A senior executive with Swiss banking giant UBS AG has been charged with conspiring to hide $20 billion in assets from the Internal Revenue Service by using secret overseas accounts for thousands of wealthy customers.
Raoul Weil, chief executive officer of a UBS division handling cross-border business and private banking, is charged with one count of conspiring to defraud the U.S. through income tax evasion. But the federal indictment unsealed Wednesday also says other UBS executives at high levels of the company took part in the conspiracy.
“Every American who pays his or her taxes should be offended that a select few use anonymous offshore accounts to avoid paying their fair share,” said U.S. Attorney R. Alexander Acosta of Miami. Weil's lawyer said he is innocent.
The indictment charges that from 2002 to 2007, Weil, as chief of UBS's wealth management business, helped about 20,000 U.S. clients conceal assets in offshore accounts. About 17,000 of the customers hid their identities and their Swiss bank accounts from the IRS and many of them filed false income tax returns.
At the same time, the cross-border business earned about $200 million for UBS from 2002 to 2007, according to U.S. authorities. Prosecutors said Weil referred to the business as “toxic waste” because it put UBS at odds with U.S. tax law.
“The IRS is aggressively pursuing anyone who helps wealthy individuals hide their assets offshore and dodge the tax system,” said IRS Commissioner Doug Shulman.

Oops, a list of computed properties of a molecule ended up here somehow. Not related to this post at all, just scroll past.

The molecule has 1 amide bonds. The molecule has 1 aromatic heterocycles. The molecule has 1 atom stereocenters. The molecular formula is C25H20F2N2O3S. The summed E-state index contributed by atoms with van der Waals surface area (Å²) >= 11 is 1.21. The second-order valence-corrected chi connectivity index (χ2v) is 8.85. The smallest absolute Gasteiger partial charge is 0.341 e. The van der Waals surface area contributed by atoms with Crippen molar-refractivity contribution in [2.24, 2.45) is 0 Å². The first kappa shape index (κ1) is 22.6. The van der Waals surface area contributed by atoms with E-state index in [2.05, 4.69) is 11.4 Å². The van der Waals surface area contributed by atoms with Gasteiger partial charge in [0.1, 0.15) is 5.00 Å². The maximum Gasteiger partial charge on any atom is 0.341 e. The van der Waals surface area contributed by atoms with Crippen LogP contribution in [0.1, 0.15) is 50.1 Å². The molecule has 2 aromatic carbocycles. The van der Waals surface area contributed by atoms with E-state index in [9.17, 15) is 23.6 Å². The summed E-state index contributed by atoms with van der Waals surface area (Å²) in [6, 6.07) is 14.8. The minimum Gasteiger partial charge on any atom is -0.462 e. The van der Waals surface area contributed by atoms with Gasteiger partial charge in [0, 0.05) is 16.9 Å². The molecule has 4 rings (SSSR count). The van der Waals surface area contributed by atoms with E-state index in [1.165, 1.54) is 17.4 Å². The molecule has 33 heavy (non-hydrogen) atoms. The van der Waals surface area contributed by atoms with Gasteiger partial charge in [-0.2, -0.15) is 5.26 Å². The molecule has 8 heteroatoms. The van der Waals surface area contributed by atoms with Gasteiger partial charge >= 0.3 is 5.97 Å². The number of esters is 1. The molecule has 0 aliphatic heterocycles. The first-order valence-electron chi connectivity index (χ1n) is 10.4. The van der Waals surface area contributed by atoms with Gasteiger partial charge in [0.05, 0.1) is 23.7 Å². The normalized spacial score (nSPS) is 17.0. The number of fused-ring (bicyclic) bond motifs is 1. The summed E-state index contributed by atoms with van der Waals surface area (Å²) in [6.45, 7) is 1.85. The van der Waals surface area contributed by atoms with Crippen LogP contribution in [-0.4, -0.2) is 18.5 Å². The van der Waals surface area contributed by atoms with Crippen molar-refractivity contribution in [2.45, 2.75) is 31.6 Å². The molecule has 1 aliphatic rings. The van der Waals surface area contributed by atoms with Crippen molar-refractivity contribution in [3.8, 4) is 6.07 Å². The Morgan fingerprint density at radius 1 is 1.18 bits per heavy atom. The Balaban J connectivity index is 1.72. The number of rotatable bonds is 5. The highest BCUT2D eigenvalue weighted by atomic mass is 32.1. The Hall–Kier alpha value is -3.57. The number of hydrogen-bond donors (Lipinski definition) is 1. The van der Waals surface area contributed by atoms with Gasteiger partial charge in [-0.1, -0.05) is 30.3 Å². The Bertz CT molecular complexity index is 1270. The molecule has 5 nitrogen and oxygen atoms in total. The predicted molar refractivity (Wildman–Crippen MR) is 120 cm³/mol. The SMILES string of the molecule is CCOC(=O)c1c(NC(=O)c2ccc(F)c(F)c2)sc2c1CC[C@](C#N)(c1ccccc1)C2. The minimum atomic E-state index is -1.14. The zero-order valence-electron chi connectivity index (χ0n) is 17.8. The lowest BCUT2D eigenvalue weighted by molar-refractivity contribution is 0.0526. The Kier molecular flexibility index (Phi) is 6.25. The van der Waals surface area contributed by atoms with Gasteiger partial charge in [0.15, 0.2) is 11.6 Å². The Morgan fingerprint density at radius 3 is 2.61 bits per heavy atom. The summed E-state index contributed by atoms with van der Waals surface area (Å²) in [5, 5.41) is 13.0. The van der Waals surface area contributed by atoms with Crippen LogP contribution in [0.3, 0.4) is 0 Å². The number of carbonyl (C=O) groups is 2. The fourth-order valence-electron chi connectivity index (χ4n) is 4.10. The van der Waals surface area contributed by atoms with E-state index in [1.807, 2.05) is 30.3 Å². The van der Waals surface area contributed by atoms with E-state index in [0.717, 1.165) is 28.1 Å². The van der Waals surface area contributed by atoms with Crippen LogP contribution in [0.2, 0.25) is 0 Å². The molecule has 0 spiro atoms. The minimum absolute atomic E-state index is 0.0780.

UBS aggressively marketed its tax evasion business to wealthy people in the U.S., making some 3,800 visits in 2004 alone to discuss accounts with clients. The bank used encrypted laptops, numbered accounts and other “countersurveillance techniques” to guarantee secrecy, the indictment says.
Sen. Carl Levin, D-Mich., chairman of the Senate Permanent Subcommittee on Investigations, said abusive tax havens and offshore accounts cost the U.S. government at least $100 billion in lost taxes each year. Levin said the Swiss have long used secrecy laws to inhibit access to accounts held by Americans.
The indictment, Levin said, “sends an overdue message that the United States will no longer tolerate tax haven banks helping U.S. clients hide money from the IRS.”
Weil, a Swiss citizen who turns 49 on Thursday, faces up to five years in prison if convicted. His attorney, Aaron Marcu of New York, issued a statement declaring that Weil is innocent.
“Today's indictment is totally unjustified and without any factual basis,” Marcu said. “Mr. Weil is a highly respected banking executive in Switzerland with an unblemished record for integrity.”
Switzerland does not normally extradite its citizens to face criminal charges in foreign countries. Marcu's statement, however, said Weil does “fully intend to fight this indictment,” which would mean appearing in a U.S. courtroom.